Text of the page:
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  • Microlenders should add to healthcare Print
    Says leading economist
    Friday, October 8, 2010

    Bangladesh's microfinanciers could "step in to fill the gap" left by the government's limited ability and market's failures to bring healthcare services to the people, a leading health economist said yesterday.
    Microcredit could be evaluated as a public health intervention due to persistence of health inequalities and limited government ability, said Prof Cam Donaldson, Yunus Chair for Research in Social Business and Health, Glasgow Caledonian University in the UK, at a seminar in Dhaka yesterday.

    The Department of Career and Professional Development Services (CPDS) organised the event at North South University. NSU Vice Chancellor Hafiz G A Siddiqi chaired the seminar on 'Markets and Health in the Home of Smith and Dr Yunus'.

    Donaldson said 250 years ago, Adam Smith's influential work The Wealth of Nations described the positive impacts of commerce on prosperity and well-being.

    "Now, Muhammad, today's Adam Smith, through his work Building Social Business, is championing the same message at home and abroad," he said.

    He said governments across the world, including Bangladesh, have limited abilities to alter material circumstances. "So we need new solutions and we have to engage with microcredit for creating dependency on self instead of the state."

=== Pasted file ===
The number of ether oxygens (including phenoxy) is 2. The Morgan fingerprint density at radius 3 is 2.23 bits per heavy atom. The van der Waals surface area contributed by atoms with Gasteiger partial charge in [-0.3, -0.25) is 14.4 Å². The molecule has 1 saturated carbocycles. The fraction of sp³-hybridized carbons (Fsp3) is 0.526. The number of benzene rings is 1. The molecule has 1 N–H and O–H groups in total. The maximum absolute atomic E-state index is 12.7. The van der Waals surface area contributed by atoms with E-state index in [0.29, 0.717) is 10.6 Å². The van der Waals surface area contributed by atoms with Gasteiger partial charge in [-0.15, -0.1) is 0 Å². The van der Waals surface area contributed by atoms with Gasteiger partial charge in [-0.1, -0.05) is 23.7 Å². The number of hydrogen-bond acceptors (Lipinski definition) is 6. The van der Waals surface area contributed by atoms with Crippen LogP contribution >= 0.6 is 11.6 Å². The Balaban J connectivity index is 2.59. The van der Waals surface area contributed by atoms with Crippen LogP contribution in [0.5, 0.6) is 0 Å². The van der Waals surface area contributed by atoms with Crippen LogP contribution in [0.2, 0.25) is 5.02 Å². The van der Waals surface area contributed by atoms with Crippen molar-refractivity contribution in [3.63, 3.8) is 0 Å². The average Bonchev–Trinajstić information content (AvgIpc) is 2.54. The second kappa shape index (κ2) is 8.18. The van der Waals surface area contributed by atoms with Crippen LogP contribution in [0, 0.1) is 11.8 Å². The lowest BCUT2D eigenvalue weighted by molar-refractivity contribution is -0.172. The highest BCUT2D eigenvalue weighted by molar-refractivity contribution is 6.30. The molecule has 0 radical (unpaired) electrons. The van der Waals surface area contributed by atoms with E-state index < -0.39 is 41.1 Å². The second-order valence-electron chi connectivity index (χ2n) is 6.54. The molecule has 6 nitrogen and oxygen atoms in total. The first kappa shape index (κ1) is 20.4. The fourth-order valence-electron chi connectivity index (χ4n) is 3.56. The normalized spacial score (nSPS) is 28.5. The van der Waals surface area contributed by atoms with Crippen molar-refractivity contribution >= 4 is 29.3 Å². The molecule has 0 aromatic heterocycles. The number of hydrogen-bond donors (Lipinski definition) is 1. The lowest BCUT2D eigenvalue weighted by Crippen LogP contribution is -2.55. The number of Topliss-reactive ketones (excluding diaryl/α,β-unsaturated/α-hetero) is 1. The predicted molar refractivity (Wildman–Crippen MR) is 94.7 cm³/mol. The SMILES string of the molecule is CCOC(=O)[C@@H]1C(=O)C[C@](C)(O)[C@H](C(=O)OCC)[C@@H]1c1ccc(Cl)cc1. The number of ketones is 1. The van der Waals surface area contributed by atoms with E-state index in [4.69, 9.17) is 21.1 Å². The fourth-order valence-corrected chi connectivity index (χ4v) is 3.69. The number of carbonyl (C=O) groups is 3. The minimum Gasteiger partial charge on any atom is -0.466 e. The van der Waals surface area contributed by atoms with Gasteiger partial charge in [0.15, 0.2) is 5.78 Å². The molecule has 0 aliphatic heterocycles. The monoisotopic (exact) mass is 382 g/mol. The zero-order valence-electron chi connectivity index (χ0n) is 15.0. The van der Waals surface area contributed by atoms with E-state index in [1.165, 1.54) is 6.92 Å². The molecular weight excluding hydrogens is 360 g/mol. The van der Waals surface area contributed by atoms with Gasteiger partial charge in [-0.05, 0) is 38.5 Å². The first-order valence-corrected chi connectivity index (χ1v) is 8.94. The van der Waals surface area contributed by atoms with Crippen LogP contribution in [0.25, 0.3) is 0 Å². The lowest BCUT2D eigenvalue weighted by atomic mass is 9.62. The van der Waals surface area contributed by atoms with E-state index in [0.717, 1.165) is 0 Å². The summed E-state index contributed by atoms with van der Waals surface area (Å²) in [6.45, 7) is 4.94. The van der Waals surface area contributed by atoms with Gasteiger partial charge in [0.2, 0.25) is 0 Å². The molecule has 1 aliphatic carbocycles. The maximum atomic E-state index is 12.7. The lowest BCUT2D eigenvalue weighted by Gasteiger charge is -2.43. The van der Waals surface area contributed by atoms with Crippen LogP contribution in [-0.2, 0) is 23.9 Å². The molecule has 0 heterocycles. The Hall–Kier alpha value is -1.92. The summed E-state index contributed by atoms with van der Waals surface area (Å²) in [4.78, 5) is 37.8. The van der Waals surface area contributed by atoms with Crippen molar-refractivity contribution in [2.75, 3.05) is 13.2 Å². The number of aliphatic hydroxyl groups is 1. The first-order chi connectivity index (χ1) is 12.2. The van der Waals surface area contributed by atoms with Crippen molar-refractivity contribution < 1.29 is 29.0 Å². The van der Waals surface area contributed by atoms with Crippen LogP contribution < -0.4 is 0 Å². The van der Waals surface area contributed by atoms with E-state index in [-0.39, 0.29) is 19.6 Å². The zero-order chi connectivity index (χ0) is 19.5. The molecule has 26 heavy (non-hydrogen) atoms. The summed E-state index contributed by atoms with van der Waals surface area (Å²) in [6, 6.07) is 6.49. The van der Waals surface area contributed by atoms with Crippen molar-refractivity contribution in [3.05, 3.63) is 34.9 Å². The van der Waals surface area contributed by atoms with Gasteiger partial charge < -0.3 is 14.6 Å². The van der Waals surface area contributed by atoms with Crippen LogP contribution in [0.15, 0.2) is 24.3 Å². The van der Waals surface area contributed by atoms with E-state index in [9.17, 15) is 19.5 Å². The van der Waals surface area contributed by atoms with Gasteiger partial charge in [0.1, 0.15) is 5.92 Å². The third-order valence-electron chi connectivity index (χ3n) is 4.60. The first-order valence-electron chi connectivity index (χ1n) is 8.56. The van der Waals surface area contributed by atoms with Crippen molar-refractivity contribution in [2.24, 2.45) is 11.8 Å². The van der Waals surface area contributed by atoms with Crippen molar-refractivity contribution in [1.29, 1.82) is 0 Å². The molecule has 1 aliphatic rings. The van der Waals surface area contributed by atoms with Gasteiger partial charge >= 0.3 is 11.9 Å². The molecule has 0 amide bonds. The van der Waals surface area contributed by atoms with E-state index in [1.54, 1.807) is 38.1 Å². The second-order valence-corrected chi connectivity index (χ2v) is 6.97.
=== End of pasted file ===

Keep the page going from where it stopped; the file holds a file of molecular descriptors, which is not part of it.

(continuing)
"Due to market failures, the microfinanciers can step in and fill the gap, as there is a potential for them to provide healthcare," Donaldson said, pointing to Bangladesh's path-breaking success in microcredit.
    He said if they introduce participatory enterprise, it will be good for individuals as well as communities, as the percentage of healthcare expenditures coming from the government purse is just 35-40 percent of total national health spending.

    The professor said the microfinanciers would need to make the healthcare services cost-effective, but they should not think about payment, as Yunus has already proven that the repayment rate among the tiny borrowers is quite high.

    "Of course, social business schemes will face some challenges in launching health products, but there is long-term prospect for Grameen Bank and other models for expanding, paving way for a wider coverage of social business," said the founding Yunus professor.

    Hafiz GA Siddiqi said microcredit has changed many lives and become a global model in lifting people out of abject poverty. "If we could do the same in the health sector, it would be huge."

    He said Yunus, through Grameen Bank, has proved that the poor repay loans, so there is a huge potential in the country to launch social business in the health sector.

    The educationist also urged all to understand the philosophy of social business and use the model to improve the health sector in Bangladesh.

    Microcredit is a form of collateral-free small loan that is distributed to people with low incomes, while social business, another economic theory of Yunus, is a new kind of capitalism that serves humanity's most pressing needs. In social business, an investor aims to help others without making any financial gain for himself.
    CPDS Chairman Abdul Hannan and representatives from Yunus Centre were also present on the occasion.


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